In a way it was fitting that a match between two historic rivals was settled by a towering header from an old fashioned number nine.
As Scotland fans sang and danced in the streets of Central London this afternoon, there was a sense of joy that is all too often lacking in international football. A sense of escapism even, from the disappointment of failed qualification campaigns, underperforming heroes and maligned managers.
Three days before the start of the English Premier League season and two weeks in to the Scottish League season seems an inappropriate time to shoehorn a friendly in to the schedule, especially one between England and Scotland. As expected, both sides wrapped key players in cotton wool and the second half flurry of substitutions threatened the flow of the game.
Scotland won the battle of the tube lines and national anthems, but not the battle on the pitch, with England edging a thoroughly enjoyable game which in truth taught us little about either side. For England, Walcott was hit and miss, Gerrard relied too heavily on the raking 60-yard Hollywood pass, Gary Cahill turned slower than a submarine and Welbeck (despite his questionable Man of the Match award) proved why he isn’t a starter at club level. The biggest positive for England was Jack Wilshere, who showed real drive in the first half and will be England’s key man in the upcoming qualifiers.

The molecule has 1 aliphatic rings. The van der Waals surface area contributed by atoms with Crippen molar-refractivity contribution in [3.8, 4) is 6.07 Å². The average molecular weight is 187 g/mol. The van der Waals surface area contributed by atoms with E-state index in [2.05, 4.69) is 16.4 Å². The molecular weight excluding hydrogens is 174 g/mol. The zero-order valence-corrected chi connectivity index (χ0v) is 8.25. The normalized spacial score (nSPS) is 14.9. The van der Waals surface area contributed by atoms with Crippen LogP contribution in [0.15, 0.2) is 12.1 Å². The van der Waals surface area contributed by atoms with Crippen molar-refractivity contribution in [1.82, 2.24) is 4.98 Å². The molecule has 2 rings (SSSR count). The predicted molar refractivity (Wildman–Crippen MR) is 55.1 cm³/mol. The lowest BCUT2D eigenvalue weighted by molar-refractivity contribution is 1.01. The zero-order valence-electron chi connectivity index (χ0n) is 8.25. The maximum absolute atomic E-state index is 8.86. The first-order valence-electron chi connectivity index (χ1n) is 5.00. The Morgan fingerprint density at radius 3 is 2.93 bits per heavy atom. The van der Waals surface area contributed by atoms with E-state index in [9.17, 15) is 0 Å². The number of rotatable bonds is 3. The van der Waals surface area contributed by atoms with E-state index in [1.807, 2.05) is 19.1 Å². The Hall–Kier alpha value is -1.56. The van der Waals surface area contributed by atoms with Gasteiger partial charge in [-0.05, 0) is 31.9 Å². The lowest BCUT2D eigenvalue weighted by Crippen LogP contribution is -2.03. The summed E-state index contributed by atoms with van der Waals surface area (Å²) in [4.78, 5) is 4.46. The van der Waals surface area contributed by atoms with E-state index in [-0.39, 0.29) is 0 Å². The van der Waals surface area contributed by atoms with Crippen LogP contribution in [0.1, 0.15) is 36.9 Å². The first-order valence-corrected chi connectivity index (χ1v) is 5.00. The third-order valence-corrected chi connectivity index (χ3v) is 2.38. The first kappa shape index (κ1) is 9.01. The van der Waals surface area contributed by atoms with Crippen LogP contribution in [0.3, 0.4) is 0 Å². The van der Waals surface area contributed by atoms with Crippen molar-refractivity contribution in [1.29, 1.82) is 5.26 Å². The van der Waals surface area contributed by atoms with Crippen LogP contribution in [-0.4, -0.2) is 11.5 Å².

Scotland, meanwhile, played with great energy, with Shaun Maloney cleverly pulling strings and the direct running of Robert Snodgrass offering an out-ball which often threatened England. Confidence even spread to the industrious veteran Kenny Miller, who huffed and puffed and blew the house down after jinking past Cahill and driving past Hart.
Roy Hodgson will have learnt that Rickie Lambert might provide a decent option off the bench late on, and once the disappointment dies down Gordon Strachan will be pleased with the way his players applied themselves. Indeed, Scotland fans can look to the future with some optimism if their players can channel tonight’s efforts into regular performances.
More importantly, this game was truly about reigniting a rivalry that seemed to have faded in the history books. Indeed, it feels like the time has come to make it a regular occasion – ideally without the excessive police vans in Trafalgar Square and the killjoy “no football shirts” signs on the doors of London’s pubs.
Tonight, we encountered a semi-memorable game at an ill-advised time between teams with average at best players. The abiding memory?
We should do this much more often.